Robert Huckman is the Albert J. Weatherhead III Professor of Business Administration at Harvard Business School, the Faculty Chair of the HBS Health Care Initiative, and the Chair of the MBA Required Curriculum. He currently teaches the second-year MBA course entitled “Transforming Health Care Delivery” and has previously taught both required and elective courses in Technology and Operations Management. Professor Huckman is the Faculty Chair of HBS’ executive education program entitled Managing Health Care Delivery. He is also a Research Associate at the National Bureau of Economic Research and the Co-Chair of the management track of Harvard’s doctoral program in health policy.
Professor Huckman’s research focuses on operational improvement and consumerism in the health care industry. His articles have appeared in publications including the American Economic Review, Harvard Business Review, Health Affairs, the Journal of the American Medical Association, Management Science, and the New England Journal of Medicine. He is an Associate Editor of Management Science.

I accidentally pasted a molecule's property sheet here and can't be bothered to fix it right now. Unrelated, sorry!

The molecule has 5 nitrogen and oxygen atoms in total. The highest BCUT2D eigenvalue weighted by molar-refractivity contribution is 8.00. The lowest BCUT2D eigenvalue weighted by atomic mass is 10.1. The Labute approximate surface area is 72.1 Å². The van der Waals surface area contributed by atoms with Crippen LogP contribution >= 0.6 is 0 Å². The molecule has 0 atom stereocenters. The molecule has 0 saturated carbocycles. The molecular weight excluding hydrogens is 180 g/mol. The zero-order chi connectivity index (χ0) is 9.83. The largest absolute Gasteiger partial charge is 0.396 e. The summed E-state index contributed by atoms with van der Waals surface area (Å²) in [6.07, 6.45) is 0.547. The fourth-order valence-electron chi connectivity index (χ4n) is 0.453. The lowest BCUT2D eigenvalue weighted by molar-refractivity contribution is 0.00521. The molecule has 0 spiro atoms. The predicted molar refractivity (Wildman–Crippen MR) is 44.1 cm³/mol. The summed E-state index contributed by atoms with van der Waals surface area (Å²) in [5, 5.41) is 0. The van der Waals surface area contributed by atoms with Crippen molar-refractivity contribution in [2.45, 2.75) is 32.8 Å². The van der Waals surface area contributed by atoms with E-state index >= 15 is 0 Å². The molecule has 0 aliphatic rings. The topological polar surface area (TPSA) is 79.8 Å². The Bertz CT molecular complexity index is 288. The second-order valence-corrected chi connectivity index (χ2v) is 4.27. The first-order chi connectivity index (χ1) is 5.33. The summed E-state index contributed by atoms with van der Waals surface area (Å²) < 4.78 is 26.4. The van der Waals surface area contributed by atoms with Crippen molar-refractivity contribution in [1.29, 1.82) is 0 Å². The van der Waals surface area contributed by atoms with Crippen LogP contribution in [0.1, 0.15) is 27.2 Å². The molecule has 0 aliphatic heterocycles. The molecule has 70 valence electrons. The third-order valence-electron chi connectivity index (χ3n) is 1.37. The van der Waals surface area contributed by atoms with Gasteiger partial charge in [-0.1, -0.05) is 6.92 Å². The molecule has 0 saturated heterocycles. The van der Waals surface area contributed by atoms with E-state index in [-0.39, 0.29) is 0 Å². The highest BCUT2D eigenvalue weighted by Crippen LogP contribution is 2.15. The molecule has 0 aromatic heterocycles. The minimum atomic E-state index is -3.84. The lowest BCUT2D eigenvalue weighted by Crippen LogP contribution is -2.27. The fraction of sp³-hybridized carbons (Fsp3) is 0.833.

Professor Huckman received a PhD in Business Economics from Harvard University and an AB in Public Policy, summa cum laude, from Princeton University, where he was elected to Phi Beta Kappa.
Prior to his graduate studies, Professor Huckman was a Principal and Founding Equity Member of Stamos Associates, Inc., a strategy and operations consulting firm serving clients in the health care industry. In 1997, Stamos Associates was acquired by Perot Systems, Inc. Professor Huckman has also worked at Booz Allen & Hamilton, Inc.
Clip by Griffin Myers, Robert Huckman & Michael McWilliams
Evidence shows that primary care–led, risk-bearing, ACO-like practices and independent physician group models generate more savings.
Clip by Robert Huckman, Griffin Myers & Michael McWilliams
Are we too concerned about payment reform? Should we let the system play its course, or should we give it subtle nudges?
Clip by Robert Huckman & Michael McWilliams
You know what you like in a mobile phone and can compare different models’ quality. How can patients and providers do that in health care?
Article by Lisa S. Rotenstein, Neil W. Wagle & Robert Huckman
PRO collection is not only feasible and good for clinical care, but it also may enhance physician satisfaction and prevent burnout.